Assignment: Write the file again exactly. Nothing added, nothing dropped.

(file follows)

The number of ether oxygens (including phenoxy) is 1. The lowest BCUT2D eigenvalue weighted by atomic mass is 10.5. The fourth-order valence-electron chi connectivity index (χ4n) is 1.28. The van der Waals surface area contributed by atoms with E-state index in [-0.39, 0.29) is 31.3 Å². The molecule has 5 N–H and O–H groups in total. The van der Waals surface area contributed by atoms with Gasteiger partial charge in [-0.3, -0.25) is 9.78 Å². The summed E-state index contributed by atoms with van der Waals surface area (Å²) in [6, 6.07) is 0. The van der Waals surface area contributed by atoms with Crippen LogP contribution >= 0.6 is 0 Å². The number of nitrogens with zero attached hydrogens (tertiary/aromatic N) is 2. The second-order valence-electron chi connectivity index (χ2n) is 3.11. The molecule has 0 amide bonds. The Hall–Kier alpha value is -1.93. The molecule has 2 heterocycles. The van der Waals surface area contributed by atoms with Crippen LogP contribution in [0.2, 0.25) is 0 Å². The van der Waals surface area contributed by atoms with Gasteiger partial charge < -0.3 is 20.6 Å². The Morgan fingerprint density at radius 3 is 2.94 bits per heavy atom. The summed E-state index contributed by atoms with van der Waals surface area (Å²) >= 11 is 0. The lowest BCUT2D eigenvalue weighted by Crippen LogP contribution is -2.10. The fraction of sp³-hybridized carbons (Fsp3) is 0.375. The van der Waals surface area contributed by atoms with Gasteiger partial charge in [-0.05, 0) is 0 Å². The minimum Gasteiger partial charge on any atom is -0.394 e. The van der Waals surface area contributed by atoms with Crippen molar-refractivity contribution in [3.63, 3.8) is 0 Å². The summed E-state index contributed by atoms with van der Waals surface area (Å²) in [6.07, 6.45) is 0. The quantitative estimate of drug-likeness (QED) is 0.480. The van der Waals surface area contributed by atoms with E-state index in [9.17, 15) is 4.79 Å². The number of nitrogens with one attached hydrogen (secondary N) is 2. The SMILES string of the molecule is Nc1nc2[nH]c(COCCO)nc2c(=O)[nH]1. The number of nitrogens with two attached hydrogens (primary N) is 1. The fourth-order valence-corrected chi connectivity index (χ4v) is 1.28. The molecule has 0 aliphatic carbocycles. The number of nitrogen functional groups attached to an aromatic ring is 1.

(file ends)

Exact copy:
The number of ether oxygens (including phenoxy) is 1. The lowest BCUT2D eigenvalue weighted by atomic mass is 10.5. The fourth-order valence-electron chi connectivity index (χ4n) is 1.28. The van der Waals surface area contributed by atoms with E-state index in [-0.39, 0.29) is 31.3 Å². The molecule has 5 N–H and O–H groups in total. The van der Waals surface area contributed by atoms with Gasteiger partial charge in [-0.3, -0.25) is 9.78 Å². The summed E-state index contributed by atoms with van der Waals surface area (Å²) in [6, 6.07) is 0. The van der Waals surface area contributed by atoms with Crippen LogP contribution >= 0.6 is 0 Å². The number of nitrogens with zero attached hydrogens (tertiary/aromatic N) is 2. The second-order valence-electron chi connectivity index (χ2n) is 3.11. The molecule has 0 amide bonds. The Hall–Kier alpha value is -1.93. The molecule has 2 heterocycles. The van der Waals surface area contributed by atoms with Crippen LogP contribution in [0.2, 0.25) is 0 Å². The van der Waals surface area contributed by atoms with Gasteiger partial charge < -0.3 is 20.6 Å². The Morgan fingerprint density at radius 3 is 2.94 bits per heavy atom. The summed E-state index contributed by atoms with van der Waals surface area (Å²) >= 11 is 0. The lowest BCUT2D eigenvalue weighted by Crippen LogP contribution is -2.10. The fraction of sp³-hybridized carbons (Fsp3) is 0.375. The van der Waals surface area contributed by atoms with Gasteiger partial charge in [-0.05, 0) is 0 Å². The minimum Gasteiger partial charge on any atom is -0.394 e. The van der Waals surface area contributed by atoms with Crippen molar-refractivity contribution in [3.63, 3.8) is 0 Å². The summed E-state index contributed by atoms with van der Waals surface area (Å²) in [6.07, 6.45) is 0. The quantitative estimate of drug-likeness (QED) is 0.480. The van der Waals surface area contributed by atoms with E-state index in [9.17, 15) is 4.79 Å². The number of nitrogens with one attached hydrogen (secondary N) is 2. The SMILES string of the molecule is Nc1nc2[nH]c(COCCO)nc2c(=O)[nH]1. The number of nitrogens with two attached hydrogens (primary N) is 1. The fourth-order valence-corrected chi connectivity index (χ4v) is 1.28. The molecule has 0 aliphatic carbocycles. The number of nitrogen functional groups attached to an aromatic ring is 1.